Accuracy – If there is one peeve that tops self-aggrandizing it is the authoritative use of incorrect information. Buzzell excels at this, once again, in a style that is apparently intended to impress the reader instead of convey an idea. So many inconsistencies exist, I will just pick some glaring ones. First, he continuously refers to the machine gun as a “M240 Bravo” (pg. 48 et al.), when in fact it is an M240 B. The “Bravo” is spoken as part of the Army's phonetic alphabet and not written. Makes no sense to write out “bravo” when a simple and correct “B” will suffice. Next Buzzell states that the “M4 rifle fires a 5.56-caliber round”, when in fact it fires a 5.56-mm round. The caliber is close to that of a .22 rifle. Most blatantly, in the vignette 'Tied Down', Buzzell claims to “dig something called a Hastings fighting position.” It is a “hasty fighting position” and is the most fundamental lessons in perimeter security taught at BASIC training (section 071-326-5703 of the Soldier's Manual of Common Tasks, Skill Level 1). This isn't a simple misspelling, this demonstrates a clear lack of understanding. Keep in mind that Buzzell is 11B, infantry, and all this should be his subject matter expertise. He even claims that he “studied all the training manuals and field manuals that he (sic) borrowed from Sgt. Vance, he (sic) read them and reread them, and took down notes, and even copied an entire training manual word-for-word so he'd (sic) have it memorized... And surprisingly, he (sic) was able to memorize the stuff by doing this.” (ppg. 38,39).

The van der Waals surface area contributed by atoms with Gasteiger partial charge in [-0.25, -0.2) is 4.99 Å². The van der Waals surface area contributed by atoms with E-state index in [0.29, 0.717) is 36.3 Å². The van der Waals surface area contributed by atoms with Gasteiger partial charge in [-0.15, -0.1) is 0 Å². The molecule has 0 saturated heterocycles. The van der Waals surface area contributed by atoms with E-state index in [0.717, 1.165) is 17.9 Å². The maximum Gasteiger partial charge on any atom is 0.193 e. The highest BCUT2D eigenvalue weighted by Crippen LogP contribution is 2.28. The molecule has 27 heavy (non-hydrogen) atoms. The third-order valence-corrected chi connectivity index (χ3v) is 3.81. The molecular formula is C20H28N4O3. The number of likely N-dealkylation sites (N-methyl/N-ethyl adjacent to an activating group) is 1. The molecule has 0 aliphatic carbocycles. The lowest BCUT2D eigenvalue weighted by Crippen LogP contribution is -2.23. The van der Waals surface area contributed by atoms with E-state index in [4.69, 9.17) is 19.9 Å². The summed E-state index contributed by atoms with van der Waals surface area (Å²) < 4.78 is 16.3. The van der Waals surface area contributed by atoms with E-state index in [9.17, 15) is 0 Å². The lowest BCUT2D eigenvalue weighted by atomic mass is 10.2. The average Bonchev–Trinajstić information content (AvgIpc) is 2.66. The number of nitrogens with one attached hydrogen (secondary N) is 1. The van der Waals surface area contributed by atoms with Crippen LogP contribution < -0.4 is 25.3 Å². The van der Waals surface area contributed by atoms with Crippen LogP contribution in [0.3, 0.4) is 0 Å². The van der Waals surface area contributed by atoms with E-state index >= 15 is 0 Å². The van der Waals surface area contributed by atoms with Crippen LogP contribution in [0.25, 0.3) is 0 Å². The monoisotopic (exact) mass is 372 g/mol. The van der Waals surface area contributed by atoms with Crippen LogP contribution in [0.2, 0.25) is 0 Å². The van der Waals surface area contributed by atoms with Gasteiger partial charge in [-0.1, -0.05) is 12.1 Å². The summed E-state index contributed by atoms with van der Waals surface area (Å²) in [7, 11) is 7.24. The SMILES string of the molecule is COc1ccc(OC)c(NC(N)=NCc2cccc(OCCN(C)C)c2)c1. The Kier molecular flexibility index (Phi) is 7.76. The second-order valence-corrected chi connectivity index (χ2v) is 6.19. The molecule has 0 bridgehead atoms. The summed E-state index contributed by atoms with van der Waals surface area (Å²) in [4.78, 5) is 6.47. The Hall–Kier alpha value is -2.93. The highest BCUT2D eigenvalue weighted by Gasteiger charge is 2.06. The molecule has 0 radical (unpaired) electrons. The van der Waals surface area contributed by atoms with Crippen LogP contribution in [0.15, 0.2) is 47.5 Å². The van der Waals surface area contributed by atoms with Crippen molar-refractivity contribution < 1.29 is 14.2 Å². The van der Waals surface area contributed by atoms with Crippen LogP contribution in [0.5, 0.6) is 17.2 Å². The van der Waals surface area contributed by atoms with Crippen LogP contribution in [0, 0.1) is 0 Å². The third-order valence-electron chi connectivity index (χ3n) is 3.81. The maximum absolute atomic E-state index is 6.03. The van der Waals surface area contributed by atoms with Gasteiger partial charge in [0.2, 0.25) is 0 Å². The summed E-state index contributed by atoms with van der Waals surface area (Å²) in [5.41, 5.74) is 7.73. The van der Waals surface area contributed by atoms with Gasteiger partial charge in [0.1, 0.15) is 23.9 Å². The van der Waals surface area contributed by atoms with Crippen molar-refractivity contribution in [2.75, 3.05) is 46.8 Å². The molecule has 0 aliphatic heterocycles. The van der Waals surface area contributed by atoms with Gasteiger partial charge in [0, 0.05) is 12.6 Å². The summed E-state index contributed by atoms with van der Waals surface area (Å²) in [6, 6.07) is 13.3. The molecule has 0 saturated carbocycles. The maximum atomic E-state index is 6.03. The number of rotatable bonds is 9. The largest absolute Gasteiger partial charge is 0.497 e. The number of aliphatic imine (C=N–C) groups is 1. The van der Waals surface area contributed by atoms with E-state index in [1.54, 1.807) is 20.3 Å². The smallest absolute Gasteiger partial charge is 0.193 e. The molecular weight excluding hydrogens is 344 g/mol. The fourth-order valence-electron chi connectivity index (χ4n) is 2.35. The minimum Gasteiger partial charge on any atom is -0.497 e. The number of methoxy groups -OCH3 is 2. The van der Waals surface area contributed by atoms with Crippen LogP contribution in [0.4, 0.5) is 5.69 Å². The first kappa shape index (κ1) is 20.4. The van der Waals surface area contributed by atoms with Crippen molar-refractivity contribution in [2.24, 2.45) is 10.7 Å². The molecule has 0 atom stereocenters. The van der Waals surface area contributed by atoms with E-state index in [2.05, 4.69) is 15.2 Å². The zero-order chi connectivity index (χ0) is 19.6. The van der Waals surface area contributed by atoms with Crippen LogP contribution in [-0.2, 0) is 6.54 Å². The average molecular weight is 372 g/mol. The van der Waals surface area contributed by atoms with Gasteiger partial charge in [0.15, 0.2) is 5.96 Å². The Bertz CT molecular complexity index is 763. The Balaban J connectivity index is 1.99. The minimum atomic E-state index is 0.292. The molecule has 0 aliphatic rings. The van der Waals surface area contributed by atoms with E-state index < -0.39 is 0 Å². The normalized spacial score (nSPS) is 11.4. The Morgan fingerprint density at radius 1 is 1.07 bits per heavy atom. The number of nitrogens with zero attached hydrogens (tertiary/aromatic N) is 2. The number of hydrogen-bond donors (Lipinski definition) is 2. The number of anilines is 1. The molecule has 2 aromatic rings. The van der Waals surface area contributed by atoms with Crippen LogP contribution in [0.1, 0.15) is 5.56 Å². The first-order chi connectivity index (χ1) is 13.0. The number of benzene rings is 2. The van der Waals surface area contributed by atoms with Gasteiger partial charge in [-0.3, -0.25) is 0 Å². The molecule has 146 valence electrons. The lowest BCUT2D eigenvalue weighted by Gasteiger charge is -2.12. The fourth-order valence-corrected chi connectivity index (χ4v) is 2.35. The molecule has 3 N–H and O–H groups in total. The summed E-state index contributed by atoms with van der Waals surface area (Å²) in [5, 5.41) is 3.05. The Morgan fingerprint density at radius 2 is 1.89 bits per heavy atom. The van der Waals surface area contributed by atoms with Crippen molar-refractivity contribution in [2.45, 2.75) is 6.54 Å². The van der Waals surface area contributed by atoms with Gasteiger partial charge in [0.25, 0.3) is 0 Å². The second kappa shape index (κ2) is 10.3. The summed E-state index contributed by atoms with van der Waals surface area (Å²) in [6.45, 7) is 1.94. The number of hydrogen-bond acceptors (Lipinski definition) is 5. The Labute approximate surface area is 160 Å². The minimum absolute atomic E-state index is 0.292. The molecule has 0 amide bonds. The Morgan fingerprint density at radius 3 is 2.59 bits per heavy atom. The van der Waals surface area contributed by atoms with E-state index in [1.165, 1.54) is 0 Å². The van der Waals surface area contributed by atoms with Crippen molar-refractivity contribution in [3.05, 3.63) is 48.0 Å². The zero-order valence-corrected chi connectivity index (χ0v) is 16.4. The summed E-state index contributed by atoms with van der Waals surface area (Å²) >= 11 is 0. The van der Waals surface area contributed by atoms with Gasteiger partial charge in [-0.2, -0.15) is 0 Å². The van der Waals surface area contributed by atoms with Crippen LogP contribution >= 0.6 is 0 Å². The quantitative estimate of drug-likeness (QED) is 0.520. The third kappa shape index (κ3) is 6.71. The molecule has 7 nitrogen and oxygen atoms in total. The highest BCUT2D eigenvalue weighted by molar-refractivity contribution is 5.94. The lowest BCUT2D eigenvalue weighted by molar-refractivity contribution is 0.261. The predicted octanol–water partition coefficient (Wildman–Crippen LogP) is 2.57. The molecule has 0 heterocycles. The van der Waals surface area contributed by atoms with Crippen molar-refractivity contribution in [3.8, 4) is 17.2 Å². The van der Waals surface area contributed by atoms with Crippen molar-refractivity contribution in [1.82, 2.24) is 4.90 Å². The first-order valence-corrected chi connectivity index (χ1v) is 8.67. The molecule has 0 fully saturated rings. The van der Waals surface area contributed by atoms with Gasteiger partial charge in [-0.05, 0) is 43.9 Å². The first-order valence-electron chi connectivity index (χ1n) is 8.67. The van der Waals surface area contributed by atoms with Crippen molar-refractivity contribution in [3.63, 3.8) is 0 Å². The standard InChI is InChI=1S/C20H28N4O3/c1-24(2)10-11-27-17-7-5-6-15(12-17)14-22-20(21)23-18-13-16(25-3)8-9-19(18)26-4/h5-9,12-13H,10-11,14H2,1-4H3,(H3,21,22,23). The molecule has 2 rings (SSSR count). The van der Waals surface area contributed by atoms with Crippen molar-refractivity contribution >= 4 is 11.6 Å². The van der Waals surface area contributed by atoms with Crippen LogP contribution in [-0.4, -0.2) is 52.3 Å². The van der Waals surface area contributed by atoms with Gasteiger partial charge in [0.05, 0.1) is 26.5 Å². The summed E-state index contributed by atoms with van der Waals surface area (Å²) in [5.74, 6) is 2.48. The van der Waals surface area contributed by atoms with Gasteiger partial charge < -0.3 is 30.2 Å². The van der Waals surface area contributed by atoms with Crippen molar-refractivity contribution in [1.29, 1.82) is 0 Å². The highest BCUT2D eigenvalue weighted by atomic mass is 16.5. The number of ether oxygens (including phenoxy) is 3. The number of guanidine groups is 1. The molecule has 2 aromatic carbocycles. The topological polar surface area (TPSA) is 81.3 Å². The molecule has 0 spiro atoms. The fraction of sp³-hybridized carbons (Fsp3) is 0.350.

Part Two of the book shows a marked improvement of style and content but still shows many irritating inconsistencies. Now, not only is this section broken into vignettes, it also has dated segments interspersed. Overlooking this indecisive and rather meaningless construct, I found the beginnings of purpose and substance. I thought Buzzell finally got around to addressing some real subject matter. In a way he does, much more successfully than any attempt in Part One. He now has some framework in which he displays his ideas so that the reader is not left trying to figure out what to understand from disjointed vignettes. Herein lies the beginnings of plot. Herein is also where I begin to enjoy reading this book.
That is not to say that Buzzell had completely corrected his stylistic and informational problems. Maybe it is the fault of an under-educated proof reader, or rally the slack writing skills of Buzzell. In the vignette Hell Is My Destination (ppg. 86-91), Buzzell presents a character named 1st Sgt. Mayo. Several things are wrong with this. First, the proper title for a First Sergeant is either fully expressed as such or using the abbreviation 1SG. Sentences later, he refers to 1SG Mayo as Sgt. Mayo, then First Sgt. Mayo. All three variations are flatly incorrect. Again, that is drilled into trainees' heads during BASIC training.